By Africa S. Hands

From No Shelf Required:

ProQuest has marked another milestone in ease of access to its rich research content. The full text of its scholarly content – including journals and working papers – is now indexed in Google Scholar, enabling Google Scholar users to seamlessly discover and access their library’s ProQuest collections. Efficiency and productivity for both ProQuest and Google Scholar users is improved, while libraries benefit from increased usage for their subscribed collections.

Full story >>

http://www.libraries.wright.edu/noshelfrequired/2015/08/12/proquest-scholarly-content-now-discoverable-in-google-scholar/

Source via: ResourceShelf Newsletter – 8th September 2015

[ResourceShelf] Newsletter 643

BioOne — adding 7 titles, but after 12/2015 ceasing to contain Entomological Soc. of Am. & Am. Soc. of Mammalogists publications

” BioOne adds seven new journals to BioOne Complete – 04 Sep 2015

BioOne, a nonprofit publisher that aims to make scientific research more accessible, has added seven new journals to BioOne Complete, its online aggregation of independently-published, subscribed and open-access titles.

Joining the subscribed aggregation in January 2016 will be: Caribbean Journal of Science, published by the University of Puerto Rico at Mayagüez; Journal of Entomological Science, published by the Georgia Entomological Society; Journal of the Lepidopterists’ Society, published by The Lepidopterists’ Society; and Systematic and Applied Acarology, published by the Systematic and Applied Acarology Society (UK). Joining BioOne Complete as open-access participants will be: Paleontological Contributions, published by The Paleontological Institute at The University of Kansas; and Palaeodiversity and Stuttgarter Beiträge zur Naturkunde A, both published by The Stuttgart State Museum of Natural History, Germany.

These titles represent a wealth of content in biodiversity conservation, entomology, paleontology, and natural history. Their collective backfile encompasses 48 years and over 12,000 new pages for BioOne Complete. In 2016, the aggregation will be home to 191 publications (130 current, 43 backfile-only, and 18 open-access titles), comprising over 1.2 million pages and growing daily. 78% of BioOne Complete’s subscribed titles are ranked in Thomson Reuters’ Journal Citation Reports, and 25% are based outside of the US. Furthermore, 73% of current titles are available in full-text XML exclusively through BioOne Complete.

Just as these new additions enhance a subscription to BioOne Complete, BioOne participation represents a key step forward for each of these nonprofit publishers to make their content more accessible to a global audience.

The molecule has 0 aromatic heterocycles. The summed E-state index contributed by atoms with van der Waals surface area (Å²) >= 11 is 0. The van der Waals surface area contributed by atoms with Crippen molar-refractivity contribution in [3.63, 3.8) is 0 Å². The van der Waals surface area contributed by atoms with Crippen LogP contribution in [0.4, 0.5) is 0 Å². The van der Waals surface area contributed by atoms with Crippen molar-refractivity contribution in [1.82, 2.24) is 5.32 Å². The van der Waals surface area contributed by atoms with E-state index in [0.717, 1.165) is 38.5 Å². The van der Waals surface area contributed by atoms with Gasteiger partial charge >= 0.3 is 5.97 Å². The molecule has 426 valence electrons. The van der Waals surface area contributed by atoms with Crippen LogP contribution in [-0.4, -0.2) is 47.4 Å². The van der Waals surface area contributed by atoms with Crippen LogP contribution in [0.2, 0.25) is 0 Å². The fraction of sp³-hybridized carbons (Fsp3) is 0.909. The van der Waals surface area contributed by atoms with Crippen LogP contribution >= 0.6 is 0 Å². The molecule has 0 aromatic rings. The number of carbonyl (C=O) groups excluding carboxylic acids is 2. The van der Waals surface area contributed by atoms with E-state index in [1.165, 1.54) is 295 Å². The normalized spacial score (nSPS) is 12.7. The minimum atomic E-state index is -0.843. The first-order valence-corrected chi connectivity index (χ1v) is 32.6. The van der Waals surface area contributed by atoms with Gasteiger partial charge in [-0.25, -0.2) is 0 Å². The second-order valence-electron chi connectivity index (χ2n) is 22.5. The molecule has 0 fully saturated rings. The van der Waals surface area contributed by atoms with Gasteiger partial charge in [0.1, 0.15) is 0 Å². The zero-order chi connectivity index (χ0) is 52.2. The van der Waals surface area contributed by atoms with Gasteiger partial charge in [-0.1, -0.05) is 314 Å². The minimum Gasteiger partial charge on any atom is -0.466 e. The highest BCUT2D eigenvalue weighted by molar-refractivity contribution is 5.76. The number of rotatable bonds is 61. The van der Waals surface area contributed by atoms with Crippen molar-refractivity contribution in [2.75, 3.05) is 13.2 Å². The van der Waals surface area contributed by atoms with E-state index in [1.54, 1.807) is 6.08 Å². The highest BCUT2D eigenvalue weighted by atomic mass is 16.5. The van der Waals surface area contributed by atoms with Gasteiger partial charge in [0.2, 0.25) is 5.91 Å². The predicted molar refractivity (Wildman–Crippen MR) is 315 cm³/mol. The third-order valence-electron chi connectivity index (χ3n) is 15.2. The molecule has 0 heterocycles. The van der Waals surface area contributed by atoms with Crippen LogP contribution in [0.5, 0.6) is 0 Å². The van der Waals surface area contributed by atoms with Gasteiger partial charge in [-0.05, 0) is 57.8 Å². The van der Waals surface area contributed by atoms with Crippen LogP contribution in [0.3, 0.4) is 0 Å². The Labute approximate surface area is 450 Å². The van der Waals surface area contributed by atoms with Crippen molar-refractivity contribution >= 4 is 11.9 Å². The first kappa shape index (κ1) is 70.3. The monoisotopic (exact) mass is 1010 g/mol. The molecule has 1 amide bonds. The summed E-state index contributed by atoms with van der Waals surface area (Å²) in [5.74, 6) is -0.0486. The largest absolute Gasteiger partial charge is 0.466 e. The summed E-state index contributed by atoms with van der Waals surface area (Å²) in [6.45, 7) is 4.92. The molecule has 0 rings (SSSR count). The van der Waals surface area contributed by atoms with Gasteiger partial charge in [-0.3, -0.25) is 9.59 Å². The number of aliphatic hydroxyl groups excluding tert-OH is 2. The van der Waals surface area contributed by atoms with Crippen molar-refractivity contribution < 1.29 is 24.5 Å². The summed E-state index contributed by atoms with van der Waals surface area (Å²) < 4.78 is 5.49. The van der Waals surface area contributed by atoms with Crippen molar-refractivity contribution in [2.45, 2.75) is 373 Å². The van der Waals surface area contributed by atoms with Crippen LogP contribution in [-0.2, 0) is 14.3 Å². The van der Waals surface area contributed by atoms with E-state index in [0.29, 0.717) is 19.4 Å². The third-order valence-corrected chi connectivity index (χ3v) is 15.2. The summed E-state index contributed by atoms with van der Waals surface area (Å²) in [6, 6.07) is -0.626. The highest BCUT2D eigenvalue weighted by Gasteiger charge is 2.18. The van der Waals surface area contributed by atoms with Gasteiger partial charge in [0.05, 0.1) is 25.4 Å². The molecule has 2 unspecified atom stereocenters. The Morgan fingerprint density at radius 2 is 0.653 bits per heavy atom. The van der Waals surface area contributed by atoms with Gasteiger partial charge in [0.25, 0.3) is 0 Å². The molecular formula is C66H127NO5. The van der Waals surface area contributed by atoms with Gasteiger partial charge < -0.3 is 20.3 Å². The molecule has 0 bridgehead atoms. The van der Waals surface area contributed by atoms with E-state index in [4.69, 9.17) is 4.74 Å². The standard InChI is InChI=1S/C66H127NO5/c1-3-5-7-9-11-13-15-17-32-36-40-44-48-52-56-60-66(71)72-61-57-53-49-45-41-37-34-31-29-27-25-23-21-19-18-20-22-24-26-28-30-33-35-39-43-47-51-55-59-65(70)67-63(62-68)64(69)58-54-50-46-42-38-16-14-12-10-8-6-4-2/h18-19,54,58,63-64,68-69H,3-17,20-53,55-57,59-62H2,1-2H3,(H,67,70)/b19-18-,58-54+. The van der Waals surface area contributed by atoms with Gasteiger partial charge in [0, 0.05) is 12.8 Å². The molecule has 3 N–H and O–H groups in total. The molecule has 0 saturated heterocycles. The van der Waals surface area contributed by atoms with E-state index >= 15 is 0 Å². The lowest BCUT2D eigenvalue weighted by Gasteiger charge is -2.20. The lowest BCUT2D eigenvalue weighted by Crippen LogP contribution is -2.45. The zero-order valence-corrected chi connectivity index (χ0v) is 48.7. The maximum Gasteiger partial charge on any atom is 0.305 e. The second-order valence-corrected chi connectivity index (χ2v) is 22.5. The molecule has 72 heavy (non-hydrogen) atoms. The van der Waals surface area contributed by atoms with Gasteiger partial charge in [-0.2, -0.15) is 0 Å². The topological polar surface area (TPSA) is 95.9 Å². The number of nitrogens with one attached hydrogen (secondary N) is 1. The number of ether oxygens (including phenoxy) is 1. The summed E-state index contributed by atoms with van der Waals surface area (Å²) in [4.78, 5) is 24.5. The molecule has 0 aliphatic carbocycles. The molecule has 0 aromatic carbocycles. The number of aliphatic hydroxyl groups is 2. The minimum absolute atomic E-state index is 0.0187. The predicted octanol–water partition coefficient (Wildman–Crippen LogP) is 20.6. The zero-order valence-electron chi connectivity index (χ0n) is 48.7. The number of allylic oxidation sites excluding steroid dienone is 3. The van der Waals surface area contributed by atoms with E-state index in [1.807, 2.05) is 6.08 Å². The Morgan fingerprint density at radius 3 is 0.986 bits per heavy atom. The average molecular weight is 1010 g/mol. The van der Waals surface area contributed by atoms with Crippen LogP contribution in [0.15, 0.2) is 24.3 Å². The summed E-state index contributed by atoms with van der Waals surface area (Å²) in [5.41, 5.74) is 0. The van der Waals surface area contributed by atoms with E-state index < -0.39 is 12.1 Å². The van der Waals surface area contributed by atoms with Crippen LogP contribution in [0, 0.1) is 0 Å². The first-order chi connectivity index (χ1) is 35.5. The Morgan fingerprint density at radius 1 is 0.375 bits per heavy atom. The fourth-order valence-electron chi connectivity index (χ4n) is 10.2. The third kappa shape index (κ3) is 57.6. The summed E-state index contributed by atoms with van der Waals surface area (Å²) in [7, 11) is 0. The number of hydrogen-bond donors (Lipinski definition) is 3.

As of December 31, 2015, the publications of the Entomological Society of America and the American Society of Mammalogists will cease adding new content to BioOne Complete. In accordance with BioOne’s commitment to perpetual access, all previously deposited issues from 2000-2015 (sixteen years of content), will remain accessible to BioOne Complete subscribers in perpetuity.”

Source:  Knowledgespeak Newsletter, 9/4/2015

How many chemical substances are there? 100,000,000 (in CAS Registry)

US Chemical Abstracts Service registers 100 millionth chemical substance in CAS REGISTRY – 30 Jun 2015

Chemical Abstracts Service (CAS), the world’s authority for chemical information, has registered the 100 millionth chemical substance in the CAS REGISTRY, in the 50th anniversary year of the world’s largest database of unique chemical substances.

With a steady increase in patenting activity around the globe, it is not surprising the 100 millionth small molecule registration comes from a patent. In this case, the substance was reported in a World Intellectual Property Organization (WIPO) patent from Coferon, Inc. (Coferon) in Stony Brook, NY. The inventors claim the molecule, CAS RN 1786400-23-4, available in both SciFinder® and STN®, is a novel therapeutic designed to treat acute myeloid leukemia.

Started in 1965 as a project to uniquely identify and track chemical substance information, the CAS Registry system is the only complete and accurate source of unique identifiers, known as CAS Registry Numbers for all organic and inorganic substances disclosed in scientific publications and other reputable sources. Today, scientists, intellectual property professionals and compliance specialists around the world rely on CAS Registry Numbers to instantaneously identify and access the exact chemical needed for their research, safety and compliance needs.

The invention of CAS REGISTRY revolutionized the chemical information field and transformed research since the mid 60’s, and CAS Registry Numbers are ubiquitous in mainstream society today. Global regulatory organisations, including the United States Environmental Protection Agency and The ACT on the Registration and Evaluation of Chemicals regulatory body in Korea, require all new chemical substances manufactured or imported to be identified by a CAS Registry Number. These are also used on Materials Safety Data Sheets (MSDS) around the world as a reliable resource for safe handling and transport of chemicals. CAS Registry Numbers are found on consumer products we use, e.g., paint cans and shampoo labels, and are relied upon in numerous web information sources, including chemical suppliers sites, Wikipedia, PubChem, and ChemSpider, to provide the one unique key that can open the world of information about that substance.

The substantial growth in worldwide chemical discoveries over the past 10 years is reflected in CAS REGISTRY. A view of all substances added since 1965 shows that the pace of research has significantly accelerated in the past ten years. Of the 100 million substances in CAS REGISTRY, approximately 75 million were added over the past 10 years. On average, CAS has registered 1 substance every 2.5 minutes over the past 50 years.
Source:  Knowledgespeak Newsletter 6/30/2015